Parliament’s public accounts watchdog has expressed concern in a report on Tuesday that despite recent efforts to enhance procurement rules in the public sector, some organisations are still not diligent enough in ensuring compliance.
It sought written explanations from five ministries as well as the National Research Foundation (NRF).
The report is by the Public Accounts Committee, whose eight Members of Parliament scrutinise how public funds are spent.
The committee highlighted that 12 of the 35 observations made in the Auditor-General Report for the financial year 2012 to 2013, “pertained to laxity in the area of procurement”.
These include waiving of competition on weak grounds, allowing bid alterations by certain bidders after the tender had closed, and not disclosing the evaluation criteria upfront in tender documents.
Not evaluating tenders properly and getting approvals retrospectively were the others highlighted by the committee.
“The committee was concerned that even with efforts over the last few years to enhance procurement rules and procedures across the public sector, there were indications that some public sector entities were not sufficiently diligent in ensuring compliance with procurement rules,” the report said.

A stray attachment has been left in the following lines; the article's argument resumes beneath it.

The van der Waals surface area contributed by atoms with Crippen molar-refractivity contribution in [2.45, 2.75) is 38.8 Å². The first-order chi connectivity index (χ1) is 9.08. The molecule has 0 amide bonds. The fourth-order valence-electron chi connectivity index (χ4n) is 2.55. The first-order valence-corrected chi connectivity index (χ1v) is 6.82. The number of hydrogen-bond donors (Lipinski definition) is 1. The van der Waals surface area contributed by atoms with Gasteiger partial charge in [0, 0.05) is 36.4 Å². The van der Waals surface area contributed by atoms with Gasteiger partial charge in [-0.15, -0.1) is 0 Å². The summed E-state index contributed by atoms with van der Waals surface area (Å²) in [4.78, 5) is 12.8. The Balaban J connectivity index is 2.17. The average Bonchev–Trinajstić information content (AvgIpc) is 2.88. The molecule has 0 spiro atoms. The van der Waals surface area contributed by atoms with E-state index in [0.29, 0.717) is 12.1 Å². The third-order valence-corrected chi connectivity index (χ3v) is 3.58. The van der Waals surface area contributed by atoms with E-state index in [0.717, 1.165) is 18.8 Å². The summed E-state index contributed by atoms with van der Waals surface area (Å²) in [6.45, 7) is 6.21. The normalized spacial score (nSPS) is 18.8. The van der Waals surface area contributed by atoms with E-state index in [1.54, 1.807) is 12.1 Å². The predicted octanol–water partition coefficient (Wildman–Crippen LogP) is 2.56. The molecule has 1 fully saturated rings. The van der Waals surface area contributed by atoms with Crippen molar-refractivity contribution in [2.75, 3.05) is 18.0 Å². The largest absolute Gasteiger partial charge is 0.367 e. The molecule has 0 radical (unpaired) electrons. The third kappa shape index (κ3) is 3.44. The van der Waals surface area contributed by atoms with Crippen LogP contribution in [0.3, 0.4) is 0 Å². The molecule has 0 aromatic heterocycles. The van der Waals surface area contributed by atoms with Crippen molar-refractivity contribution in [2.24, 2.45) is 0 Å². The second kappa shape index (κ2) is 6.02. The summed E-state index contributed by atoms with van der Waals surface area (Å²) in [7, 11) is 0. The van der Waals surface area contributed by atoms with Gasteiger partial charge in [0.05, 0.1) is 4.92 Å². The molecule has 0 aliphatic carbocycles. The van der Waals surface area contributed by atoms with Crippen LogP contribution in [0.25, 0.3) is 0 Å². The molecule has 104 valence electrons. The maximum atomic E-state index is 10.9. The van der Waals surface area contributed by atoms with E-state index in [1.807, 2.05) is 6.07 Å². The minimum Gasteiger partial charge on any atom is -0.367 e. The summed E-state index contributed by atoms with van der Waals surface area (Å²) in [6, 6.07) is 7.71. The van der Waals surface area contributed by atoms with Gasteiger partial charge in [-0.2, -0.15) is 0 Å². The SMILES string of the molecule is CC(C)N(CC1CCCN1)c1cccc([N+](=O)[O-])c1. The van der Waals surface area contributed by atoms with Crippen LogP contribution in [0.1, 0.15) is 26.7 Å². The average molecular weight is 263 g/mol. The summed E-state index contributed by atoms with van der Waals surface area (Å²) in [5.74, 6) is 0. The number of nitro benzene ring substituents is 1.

In addition to the the NRF which is under the Prime Minister’s Office, written explanations have been sought from the Ministry of Culture, Community and Youth, Ministry of Education, Ministry of the Environment and Water Resources, Ministry of Foreign Affairs, and Ministry of Home Affairs.
One lapse was in the tender evaluation of construction works by the Islamic Religious Council of Singapore (Muis). For four tenders totalling $17.38 million, seven of the eight evaluation criteria were not made known to potential tenderers and incorrect information was also given to the quotation approving authority.
The Ministry of Finance, which is responsible for public procurement policies and rules, said that it is requiring all the permanent secretaries and heads of agencies to report on the key findings from the procurement audits and the follow-up action each year.
It is also working with the Public Service Division on providing further guidance on investigations and disciplinary action.
The committee said that a significant proportion of procurement lapses were due to human factors and not the lack of rules and procedures.
It added: “The committee would like to emphasise the importance of public officers having the right values, attitudes, skills and expertise to prevent lapses and fraud.”